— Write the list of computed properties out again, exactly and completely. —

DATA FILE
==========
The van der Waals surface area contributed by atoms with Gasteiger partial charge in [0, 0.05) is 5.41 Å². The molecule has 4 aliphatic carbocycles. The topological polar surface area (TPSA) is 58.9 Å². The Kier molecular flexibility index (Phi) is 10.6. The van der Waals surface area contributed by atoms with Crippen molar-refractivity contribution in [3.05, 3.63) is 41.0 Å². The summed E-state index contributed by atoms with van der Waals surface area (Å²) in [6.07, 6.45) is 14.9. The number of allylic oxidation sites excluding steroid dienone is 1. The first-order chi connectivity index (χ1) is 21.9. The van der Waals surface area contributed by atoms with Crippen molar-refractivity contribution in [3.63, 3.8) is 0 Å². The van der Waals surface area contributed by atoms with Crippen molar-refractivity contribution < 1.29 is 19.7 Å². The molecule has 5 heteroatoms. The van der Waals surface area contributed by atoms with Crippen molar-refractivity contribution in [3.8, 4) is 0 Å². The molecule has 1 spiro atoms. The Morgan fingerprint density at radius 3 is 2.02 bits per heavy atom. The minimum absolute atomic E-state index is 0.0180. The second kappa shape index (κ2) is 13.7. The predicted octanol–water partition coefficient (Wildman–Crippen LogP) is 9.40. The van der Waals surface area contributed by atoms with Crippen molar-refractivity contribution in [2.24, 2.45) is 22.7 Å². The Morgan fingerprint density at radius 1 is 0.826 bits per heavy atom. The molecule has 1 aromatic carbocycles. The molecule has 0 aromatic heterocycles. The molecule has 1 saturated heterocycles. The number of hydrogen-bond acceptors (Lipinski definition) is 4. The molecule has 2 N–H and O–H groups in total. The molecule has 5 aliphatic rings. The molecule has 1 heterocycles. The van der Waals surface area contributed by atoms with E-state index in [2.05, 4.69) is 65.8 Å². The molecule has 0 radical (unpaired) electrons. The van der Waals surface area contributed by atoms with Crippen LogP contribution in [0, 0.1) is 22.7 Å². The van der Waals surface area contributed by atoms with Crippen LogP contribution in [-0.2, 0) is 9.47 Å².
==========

The van der Waals surface area contributed by atoms with Gasteiger partial charge in [0, 0.05) is 5.41 Å². The molecule has 4 aliphatic carbocycles. The topological polar surface area (TPSA) is 58.9 Å². The Kier molecular flexibility index (Phi) is 10.6. The van der Waals surface area contributed by atoms with Crippen molar-refractivity contribution in [3.05, 3.63) is 41.0 Å². The summed E-state index contributed by atoms with van der Waals surface area (Å²) in [6.07, 6.45) is 14.9. The number of allylic oxidation sites excluding steroid dienone is 1. The first-order chi connectivity index (χ1) is 21.9. The van der Waals surface area contributed by atoms with Crippen molar-refractivity contribution in [3.63, 3.8) is 0 Å². The van der Waals surface area contributed by atoms with Crippen molar-refractivity contribution < 1.29 is 19.7 Å². The molecule has 5 heteroatoms. The van der Waals surface area contributed by atoms with Crippen molar-refractivity contribution in [3.8, 4) is 0 Å². The molecule has 1 spiro atoms. The Morgan fingerprint density at radius 3 is 2.02 bits per heavy atom. The minimum absolute atomic E-state index is 0.0180. The second kappa shape index (κ2) is 13.7. The predicted octanol–water partition coefficient (Wildman–Crippen LogP) is 9.40. The van der Waals surface area contributed by atoms with Crippen molar-refractivity contribution in [2.24, 2.45) is 22.7 Å². The Morgan fingerprint density at radius 1 is 0.826 bits per heavy atom. The molecule has 1 aromatic carbocycles. The molecule has 0 aromatic heterocycles. The molecule has 1 saturated heterocycles. The number of hydrogen-bond acceptors (Lipinski definition) is 4. The molecule has 2 N–H and O–H groups in total. The molecule has 5 aliphatic rings. The molecule has 1 heterocycles. The van der Waals surface area contributed by atoms with E-state index in [2.05, 4.69) is 65.8 Å². The molecule has 0 radical (unpaired) electrons. The van der Waals surface area contributed by atoms with Crippen LogP contribution in [0, 0.1) is 22.7 Å². The van der Waals surface area contributed by atoms with Crippen LogP contribution in [-0.2, 0) is 9.47 Å².